Murrumbidgee Gentlemen

Narrandera’s own “gentlemen’s club”, The Murrumbidgee Club, was formed in 1903 with the bulk of the original members coming from the Riverina Picnic Race Club. It was similar in nature to the Riverine Club in Wagga and the Waradgery Club in Hay.

The inaugural meeting on 1 December 1903 elected Sir Samuel McCaughey as the first President. McCaughey was a well known pastoralist and philanthropist, who at one stage owned up to twelve stations and properties in New South Wales and Queensland with a total area of 3,250,000 acres.

Portrait of Sir Samuel McCaughey.
Sir Samuel McCaughey, pastoralist, philanthropist and the first president of the Murrumbidgee Club [from the Murrumbidgee Club Collection, CSURA RW3207/98].
McCaughey remained President until 1909; as a mark of respect from his fellow members, he was subsequently elected Patron of the Club. He was the only member to ever be given this honour as the position was discontinued after his death in 1919.

The Club purchased a house, ‘Mon Repose’, the property of Mr Edwin Roach, at 43 Douglas Street to be their clubhouse. This grand residence was officially opened by the Club in June 1904. At that time the house comprised the Billiard Room, Reading Room, Card Room, Lounge & Bar. A Ballroom and a Supper Room were later added in 1922 and 1925 respectively.

The Murrumbidgee Club Ballroom with built in seats.
A corner of the Murrumbidgee Club’s ballroom (from the Murrumbidgee Club collection, RW3207/96).

Being a gentlemen’s club, ladies were certainly not permitted as members. There was also a strong membership bias towards graziers and those they did business with, eg. station managers, bank managers, doctors, solicitors and other ‘professionals’. The annual subscription for town members was £4/4/0 and £3/3/0 for country members (those deemed to live 15 miles or more outside of Narrandera).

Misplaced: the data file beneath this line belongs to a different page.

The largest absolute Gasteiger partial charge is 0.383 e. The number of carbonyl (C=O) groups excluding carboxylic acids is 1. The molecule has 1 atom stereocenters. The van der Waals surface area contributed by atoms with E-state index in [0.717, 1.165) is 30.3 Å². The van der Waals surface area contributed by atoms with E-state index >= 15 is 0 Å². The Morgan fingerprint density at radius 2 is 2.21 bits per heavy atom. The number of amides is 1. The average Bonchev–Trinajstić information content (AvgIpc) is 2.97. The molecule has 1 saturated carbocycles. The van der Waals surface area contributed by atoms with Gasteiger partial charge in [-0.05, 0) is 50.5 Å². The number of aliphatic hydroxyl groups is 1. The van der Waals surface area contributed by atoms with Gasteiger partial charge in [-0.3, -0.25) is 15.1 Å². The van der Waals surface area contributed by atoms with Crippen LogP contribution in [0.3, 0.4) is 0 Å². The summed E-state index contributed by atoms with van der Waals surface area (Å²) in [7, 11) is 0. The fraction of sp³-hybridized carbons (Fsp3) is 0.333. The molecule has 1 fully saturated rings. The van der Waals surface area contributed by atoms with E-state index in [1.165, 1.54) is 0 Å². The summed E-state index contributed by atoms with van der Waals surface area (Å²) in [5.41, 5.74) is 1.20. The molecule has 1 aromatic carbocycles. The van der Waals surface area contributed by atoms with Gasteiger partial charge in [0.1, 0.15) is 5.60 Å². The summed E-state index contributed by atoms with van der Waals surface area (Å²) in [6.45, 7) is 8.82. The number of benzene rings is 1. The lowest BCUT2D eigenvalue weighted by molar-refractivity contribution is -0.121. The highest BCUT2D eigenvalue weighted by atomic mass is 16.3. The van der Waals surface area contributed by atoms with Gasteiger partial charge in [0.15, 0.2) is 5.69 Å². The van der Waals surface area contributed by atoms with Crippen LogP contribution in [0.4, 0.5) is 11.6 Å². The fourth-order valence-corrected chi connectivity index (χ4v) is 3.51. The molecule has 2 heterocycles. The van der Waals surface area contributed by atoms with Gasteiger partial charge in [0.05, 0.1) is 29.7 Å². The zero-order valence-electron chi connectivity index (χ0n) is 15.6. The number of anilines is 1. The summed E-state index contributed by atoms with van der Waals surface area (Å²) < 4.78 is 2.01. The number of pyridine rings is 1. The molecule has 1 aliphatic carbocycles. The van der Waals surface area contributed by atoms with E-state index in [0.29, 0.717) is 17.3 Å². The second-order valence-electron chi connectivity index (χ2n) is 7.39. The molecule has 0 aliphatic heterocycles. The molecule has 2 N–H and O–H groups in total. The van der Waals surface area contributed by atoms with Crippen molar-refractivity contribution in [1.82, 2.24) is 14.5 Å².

Suggestions began to arise after the Great War that wives of members might be allowed some limited use of the Club’s facilities but these were always dropped or deferred. During the mid-1930s, the women got sick of waiting and started their own – the Sturt Club. It was in 1976 when the unthinkable happened – women were to be admitted as members, although as Associate Members only. It took until 1985 for women to be enrolled as full members of the Club.

Despite the changes over time, the distinct slide in membership numbers meant that the club began to struggle financially. It nearly closed in 1997 but managed to carry on until its centenary. The Murrumbidgee Club was formally wound up on 14 September 2004 after 101 years of existence.

 

The cover of "Murrumbidgee Gentlemen" by Norman Houghton.

In 2016, Mr Norman Houghton published a history of the Club, “Murrumbidgee Gentlemen”. It is full of interesting bits and pieces from the 101 years of the club, such as problems with the doorbell on the clubhouse (the wives were finding it very inconvenient as they were unable to extract their husbands when it was time to go home), the sacking of the first steward (apparently he did “something crooked”), and the Presbyterian minister next door who objected to the boisterous activities and language emanating from the clubhouse grounds after Race Week.

The CSU Regional Archives acquired a collection of records from the now closed Murrumbidgee Club, including club meeting minute books, letter books, registers of members, rule books, building plans, financial records, and photographs of many of the club presidents, which are available for research. Please contact our Reference Archivist if you would like to know more about these records.

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